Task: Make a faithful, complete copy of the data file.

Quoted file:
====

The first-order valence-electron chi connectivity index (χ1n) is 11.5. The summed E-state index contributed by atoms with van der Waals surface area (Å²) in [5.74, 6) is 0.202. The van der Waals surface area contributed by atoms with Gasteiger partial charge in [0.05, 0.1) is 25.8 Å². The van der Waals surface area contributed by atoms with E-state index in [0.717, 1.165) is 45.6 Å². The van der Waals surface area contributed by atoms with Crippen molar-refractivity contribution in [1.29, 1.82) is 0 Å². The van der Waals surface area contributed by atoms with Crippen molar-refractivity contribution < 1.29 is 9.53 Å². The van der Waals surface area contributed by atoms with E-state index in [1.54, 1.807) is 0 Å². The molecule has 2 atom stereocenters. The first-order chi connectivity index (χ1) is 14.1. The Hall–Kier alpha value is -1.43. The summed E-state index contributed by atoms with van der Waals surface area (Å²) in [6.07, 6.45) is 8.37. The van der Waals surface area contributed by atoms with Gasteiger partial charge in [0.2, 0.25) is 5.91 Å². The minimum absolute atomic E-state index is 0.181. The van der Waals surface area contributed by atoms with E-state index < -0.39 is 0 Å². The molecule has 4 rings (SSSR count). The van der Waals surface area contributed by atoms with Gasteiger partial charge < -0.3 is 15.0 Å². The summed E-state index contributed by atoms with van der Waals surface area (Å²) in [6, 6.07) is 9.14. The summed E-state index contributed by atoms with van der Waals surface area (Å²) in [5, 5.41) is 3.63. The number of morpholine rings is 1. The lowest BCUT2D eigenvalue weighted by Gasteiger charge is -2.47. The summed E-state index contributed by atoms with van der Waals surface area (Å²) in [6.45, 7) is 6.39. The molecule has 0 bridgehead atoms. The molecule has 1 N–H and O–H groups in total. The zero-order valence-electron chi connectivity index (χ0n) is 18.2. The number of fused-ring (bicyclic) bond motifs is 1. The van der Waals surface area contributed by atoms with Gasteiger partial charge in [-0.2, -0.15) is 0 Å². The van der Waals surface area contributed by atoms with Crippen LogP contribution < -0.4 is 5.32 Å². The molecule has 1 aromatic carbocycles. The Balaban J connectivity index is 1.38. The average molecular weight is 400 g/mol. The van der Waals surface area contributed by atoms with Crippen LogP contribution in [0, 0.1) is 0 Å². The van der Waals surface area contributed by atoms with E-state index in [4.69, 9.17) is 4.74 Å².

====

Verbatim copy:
The first-order valence-electron chi connectivity index (χ1n) is 11.5. The summed E-state index contributed by atoms with van der Waals surface area (Å²) in [5.74, 6) is 0.202. The van der Waals surface area contributed by atoms with Gasteiger partial charge in [0.05, 0.1) is 25.8 Å². The van der Waals surface area contributed by atoms with E-state index in [0.717, 1.165) is 45.6 Å². The van der Waals surface area contributed by atoms with Crippen molar-refractivity contribution in [1.29, 1.82) is 0 Å². The van der Waals surface area contributed by atoms with Crippen molar-refractivity contribution < 1.29 is 9.53 Å². The van der Waals surface area contributed by atoms with E-state index in [1.54, 1.807) is 0 Å². The molecule has 2 atom stereocenters. The first-order chi connectivity index (χ1) is 14.1. The Hall–Kier alpha value is -1.43. The summed E-state index contributed by atoms with van der Waals surface area (Å²) in [6.07, 6.45) is 8.37. The van der Waals surface area contributed by atoms with Gasteiger partial charge in [0.2, 0.25) is 5.91 Å². The minimum absolute atomic E-state index is 0.181. The van der Waals surface area contributed by atoms with E-state index < -0.39 is 0 Å². The molecule has 4 rings (SSSR count). The van der Waals surface area contributed by atoms with Gasteiger partial charge < -0.3 is 15.0 Å². The summed E-state index contributed by atoms with van der Waals surface area (Å²) in [6, 6.07) is 9.14. The summed E-state index contributed by atoms with van der Waals surface area (Å²) in [5, 5.41) is 3.63. The number of morpholine rings is 1. The lowest BCUT2D eigenvalue weighted by Gasteiger charge is -2.47. The summed E-state index contributed by atoms with van der Waals surface area (Å²) in [6.45, 7) is 6.39. The molecule has 0 bridgehead atoms. The molecule has 1 N–H and O–H groups in total. The zero-order valence-electron chi connectivity index (χ0n) is 18.2. The number of fused-ring (bicyclic) bond motifs is 1. The van der Waals surface area contributed by atoms with Gasteiger partial charge in [-0.2, -0.15) is 0 Å². The van der Waals surface area contributed by atoms with Crippen LogP contribution < -0.4 is 5.32 Å². The molecule has 1 aromatic carbocycles. The Balaban J connectivity index is 1.38. The average molecular weight is 400 g/mol. The van der Waals surface area contributed by atoms with Crippen LogP contribution in [0, 0.1) is 0 Å². The van der Waals surface area contributed by atoms with E-state index in [4.69, 9.17) is 4.74 Å².